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HOPE not hate

Strike out hate

The Challenge

How do you turn a beloved activist brand into a movement for the modern age?

The Insight

Sparking a movement starts with giving people the inspiration and tools they need to take action of their own.

The Solution

A fresh identity, website, visual language and tech platform gave HOPE not hate the building blocks to expand into new markets and fight the far-right on a global scale.

HOPE not hate is a UK-based organization that works to fight extremism in all its forms.

With the rise of the far right and hate speech online, their work is more important than ever before. But their 10-year-old identity wasn’t attracting a new generation of activists — and would not be immediately impactful when expanding into the U.S. market. Our solution was a new brand that strikes out hate, replacing it with a simple bar of hope.

Building a global movement for hope

We rebranded HOPE not hate to create an activist identity for the modern age — something that would appeal to the old guard of supporters and the next generation of activists in equal measures. The new brand not only invites action, but makes it easy to rapidly respond to current events.

With the launch of the rebrand, HOPE not hate tapped into a new generation of activists, encouraging them to take the brand forward in their own way, and building a global movement for hope.

An activist hub for the modern age

We moved to bring this new identity to life by crafting a completely new website modeled around HOPE not hate’s core objectives of fundraising, list growth, and voter persuasion. Doing this allowed them to launch campaigns at a moment’s notice, such as their most successful fundraising campaign to date against Nigel Farage, and their general election campaign. We then helped bring their anti-hate agenda across the pond, and launched HOPE not hate’s first presence in the U.S.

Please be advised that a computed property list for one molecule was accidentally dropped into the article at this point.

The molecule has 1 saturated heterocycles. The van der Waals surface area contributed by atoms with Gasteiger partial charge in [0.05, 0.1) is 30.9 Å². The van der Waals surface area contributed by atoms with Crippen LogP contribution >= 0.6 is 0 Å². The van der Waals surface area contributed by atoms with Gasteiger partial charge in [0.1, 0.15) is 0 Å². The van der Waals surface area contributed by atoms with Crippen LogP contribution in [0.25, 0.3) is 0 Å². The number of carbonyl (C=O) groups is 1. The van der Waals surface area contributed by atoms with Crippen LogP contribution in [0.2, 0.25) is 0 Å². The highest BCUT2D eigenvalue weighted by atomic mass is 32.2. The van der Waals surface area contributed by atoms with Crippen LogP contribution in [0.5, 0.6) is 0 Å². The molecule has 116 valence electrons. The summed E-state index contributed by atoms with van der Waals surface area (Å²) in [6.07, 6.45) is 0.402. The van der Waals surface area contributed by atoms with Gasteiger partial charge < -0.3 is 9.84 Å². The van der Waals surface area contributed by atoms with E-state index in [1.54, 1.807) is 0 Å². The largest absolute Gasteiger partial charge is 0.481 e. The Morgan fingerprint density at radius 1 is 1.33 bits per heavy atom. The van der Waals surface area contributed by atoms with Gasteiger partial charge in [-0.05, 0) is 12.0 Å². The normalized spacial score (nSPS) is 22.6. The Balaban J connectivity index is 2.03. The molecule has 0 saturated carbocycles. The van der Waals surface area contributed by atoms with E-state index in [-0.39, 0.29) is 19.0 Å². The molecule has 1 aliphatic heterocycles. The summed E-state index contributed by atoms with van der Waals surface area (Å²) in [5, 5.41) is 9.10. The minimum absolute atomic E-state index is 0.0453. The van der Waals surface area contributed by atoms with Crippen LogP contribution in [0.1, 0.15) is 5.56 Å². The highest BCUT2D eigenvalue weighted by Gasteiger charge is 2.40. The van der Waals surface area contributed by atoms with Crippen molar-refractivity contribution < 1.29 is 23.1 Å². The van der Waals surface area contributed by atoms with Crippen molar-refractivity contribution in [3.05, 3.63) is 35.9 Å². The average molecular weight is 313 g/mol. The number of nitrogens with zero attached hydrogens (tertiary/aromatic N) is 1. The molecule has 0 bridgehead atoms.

A campaign to defeat the far right

When Theresa May called a snap election in 2017, we mobilised to build a nationwide voter registration programme targeted at young people. As a result of work like this, youth turnout in this election increased to between 57% and 59% — its highest point in 25 years.

We also ran a hyper-targeted voter persuasion campaign to stop UKIP from making gains. We were able to identify the audience UKIP was looking to attract and where they had the greatest chance of winning seats. We then served those people messaging about key voting issues, such as the NHS, policing, and wealth inequality to dissuade them from voting for the party. The campaign contributed to some stunning results: UKIP failed to win a single seat, and its party leader, humiliated by defeat, was forced to step down.


  • 750% increase in first-time donors in one year
  • 50,000 new supporters joined the movement
  • 34X list growth since 2009

Press & Accolades

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